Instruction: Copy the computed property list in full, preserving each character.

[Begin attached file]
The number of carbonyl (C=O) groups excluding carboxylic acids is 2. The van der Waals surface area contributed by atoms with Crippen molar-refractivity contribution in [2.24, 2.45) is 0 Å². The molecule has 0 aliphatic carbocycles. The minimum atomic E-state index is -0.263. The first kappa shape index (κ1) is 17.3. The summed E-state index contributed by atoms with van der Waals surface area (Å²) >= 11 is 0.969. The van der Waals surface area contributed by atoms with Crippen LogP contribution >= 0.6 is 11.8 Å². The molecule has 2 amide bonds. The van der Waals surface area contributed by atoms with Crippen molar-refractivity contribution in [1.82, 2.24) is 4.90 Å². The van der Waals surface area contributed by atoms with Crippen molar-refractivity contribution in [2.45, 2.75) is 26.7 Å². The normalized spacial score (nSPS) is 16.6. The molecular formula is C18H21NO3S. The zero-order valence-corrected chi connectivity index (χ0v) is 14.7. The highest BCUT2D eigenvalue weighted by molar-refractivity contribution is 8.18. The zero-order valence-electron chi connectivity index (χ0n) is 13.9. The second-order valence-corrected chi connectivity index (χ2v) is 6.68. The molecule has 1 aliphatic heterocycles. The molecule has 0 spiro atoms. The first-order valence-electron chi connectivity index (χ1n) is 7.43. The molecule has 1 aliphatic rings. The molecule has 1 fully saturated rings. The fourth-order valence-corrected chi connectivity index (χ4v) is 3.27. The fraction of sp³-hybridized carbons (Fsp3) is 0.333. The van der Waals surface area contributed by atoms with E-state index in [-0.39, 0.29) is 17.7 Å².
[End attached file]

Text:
The number of carbonyl (C=O) groups excluding carboxylic acids is 2. The van der Waals surface area contributed by atoms with Crippen molar-refractivity contribution in [2.24, 2.45) is 0 Å². The molecule has 0 aliphatic carbocycles. The minimum atomic E-state index is -0.263. The first kappa shape index (κ1) is 17.3. The summed E-state index contributed by atoms with van der Waals surface area (Å²) >= 11 is 0.969. The van der Waals surface area contributed by atoms with Crippen LogP contribution >= 0.6 is 11.8 Å². The molecule has 2 amide bonds. The van der Waals surface area contributed by atoms with Crippen molar-refractivity contribution in [1.82, 2.24) is 4.90 Å². The van der Waals surface area contributed by atoms with Crippen molar-refractivity contribution in [2.45, 2.75) is 26.7 Å². The normalized spacial score (nSPS) is 16.6. The molecular formula is C18H21NO3S. The zero-order valence-corrected chi connectivity index (χ0v) is 14.7. The highest BCUT2D eigenvalue weighted by molar-refractivity contribution is 8.18. The zero-order valence-electron chi connectivity index (χ0n) is 13.9. The second-order valence-corrected chi connectivity index (χ2v) is 6.68. The molecule has 1 aliphatic heterocycles. The molecule has 0 spiro atoms. The first-order valence-electron chi connectivity index (χ1n) is 7.43. The molecule has 1 aliphatic rings. The molecule has 1 fully saturated rings. The fourth-order valence-corrected chi connectivity index (χ4v) is 3.27. The fraction of sp³-hybridized carbons (Fsp3) is 0.333. The van der Waals surface area contributed by atoms with E-state index in [-0.39, 0.29) is 17.7 Å².